For transit boosters and urbanists in Los Angeles, last weekend’s opening of the 6.6 mile extension to the city’s Expo Line linking Downtown Los Angeles with Santa Monica represents a capstone over a quarter century of hard-fought rail construction in a city notorious for its auto-dependent populace.
Passengers waiting for the Expo Train in Santa Monica (Courtesy Metro, Photo by Steve Hymon)
Los Angeles systematically dismantled its pre-World War II Red Car system in the post-war era and did not begin rebuilding its rail transit infrastructure until in the late 1980s. Metro opened the Blue line in 1990, a 22-mile light rail route linking Downtown Los Angeles with Long Beach. Since then, the system has grown exponentially, with two subway routes, four light rail lines, and two rapid bus lines completed since. Much of the recent expansion has been funded with money collected via sales tax increases. The Metro has another such initiative, Measure R2, on the November ballot this year aiming to help the agency continue its vigorous growth.
Expo Line train testing, May 2016. (Courtesy Metro, Photo by Steve Hymon)
A first phase of the Expo Line opened in 2012 linking downtown to Culver City. The now-completed 15.2 mile route reestablishes rail transportation between the beach-adjacent westside communities and the region’s symbolic heart downtown by essentially reviving the route taken by the Pacific Electric Red Car service’s Air Line service that ran along the former Atchison, Topeka, and Santa Fe right of way between 1908 to 1953. The new line is expected to take around an hour end to end, about the same amount of time it takes to drive in good traffic.
Children celebrating at one of the Metro-sponsored station parties along the new route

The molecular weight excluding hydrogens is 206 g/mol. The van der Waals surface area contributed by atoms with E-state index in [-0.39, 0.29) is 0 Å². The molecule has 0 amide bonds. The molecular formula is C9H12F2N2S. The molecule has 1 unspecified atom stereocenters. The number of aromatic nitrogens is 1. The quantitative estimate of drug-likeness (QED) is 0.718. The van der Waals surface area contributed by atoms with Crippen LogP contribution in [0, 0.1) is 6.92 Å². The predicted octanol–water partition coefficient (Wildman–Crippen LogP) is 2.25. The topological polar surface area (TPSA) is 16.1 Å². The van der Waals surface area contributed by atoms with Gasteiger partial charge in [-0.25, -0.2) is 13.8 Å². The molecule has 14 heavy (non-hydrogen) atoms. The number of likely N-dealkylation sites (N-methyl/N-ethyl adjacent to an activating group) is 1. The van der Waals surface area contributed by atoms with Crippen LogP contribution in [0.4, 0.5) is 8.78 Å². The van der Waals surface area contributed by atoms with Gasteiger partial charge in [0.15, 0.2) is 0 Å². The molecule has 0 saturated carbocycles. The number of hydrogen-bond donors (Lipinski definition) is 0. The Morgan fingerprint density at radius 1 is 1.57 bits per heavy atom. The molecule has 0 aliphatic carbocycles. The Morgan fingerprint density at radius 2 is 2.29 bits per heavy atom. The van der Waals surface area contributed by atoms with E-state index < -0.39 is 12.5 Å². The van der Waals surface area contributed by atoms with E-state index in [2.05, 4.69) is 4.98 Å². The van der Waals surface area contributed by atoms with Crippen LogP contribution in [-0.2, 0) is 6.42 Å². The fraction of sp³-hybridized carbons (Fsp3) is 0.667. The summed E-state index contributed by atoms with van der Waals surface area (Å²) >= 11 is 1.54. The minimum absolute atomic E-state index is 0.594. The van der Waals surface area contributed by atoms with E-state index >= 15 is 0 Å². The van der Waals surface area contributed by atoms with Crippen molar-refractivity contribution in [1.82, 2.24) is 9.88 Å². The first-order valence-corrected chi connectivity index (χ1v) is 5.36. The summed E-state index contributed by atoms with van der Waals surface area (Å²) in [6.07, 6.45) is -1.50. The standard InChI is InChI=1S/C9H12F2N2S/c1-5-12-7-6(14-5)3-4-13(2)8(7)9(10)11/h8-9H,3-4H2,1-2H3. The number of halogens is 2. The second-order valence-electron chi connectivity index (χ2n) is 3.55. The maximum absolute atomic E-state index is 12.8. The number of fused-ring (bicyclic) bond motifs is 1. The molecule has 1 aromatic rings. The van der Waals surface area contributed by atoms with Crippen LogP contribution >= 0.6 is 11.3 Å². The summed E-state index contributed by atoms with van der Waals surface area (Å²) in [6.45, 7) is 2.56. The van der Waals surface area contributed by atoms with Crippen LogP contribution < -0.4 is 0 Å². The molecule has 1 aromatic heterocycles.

(Courtesy Metro, Photo by Steve Hymon)
The Expo Phase II project was constructed via a design-build partnership between Skanska USA and Rados Construction Inc. and was administered by Expo Authority, the independent agency created by Metro to build the line. Skanska USA tapped Parsons Brinckerhoff to design the route’s tracks, stations, and bicycle facilities. Parsons Brinckerhoff also designed 24 at-grade and above-grade intersections for the line.
L.A.’s Updated Metro Rail map (Courtesy Metro)
Celebrations took place at each of the seven new stations last weekend and Metro offered free fares on Friday and Saturday to commemorate the completion of the new line. The much-hyped weekend saw so many Angelenos flock to stops along the route that service got backed up as enthusiasts and skeptics alike rode rail transit to the beach for the first time in sixty years. But in perhaps a sign the difficulty Metro faces in changing L.A.’s car-dependent culture, service ground to a halt for nearly two hours Monday morning when a drunk driver drove onto the Expo Line’s tracks along an at-grade run of the line near downtown, snarling the line’s first weekday morning commute.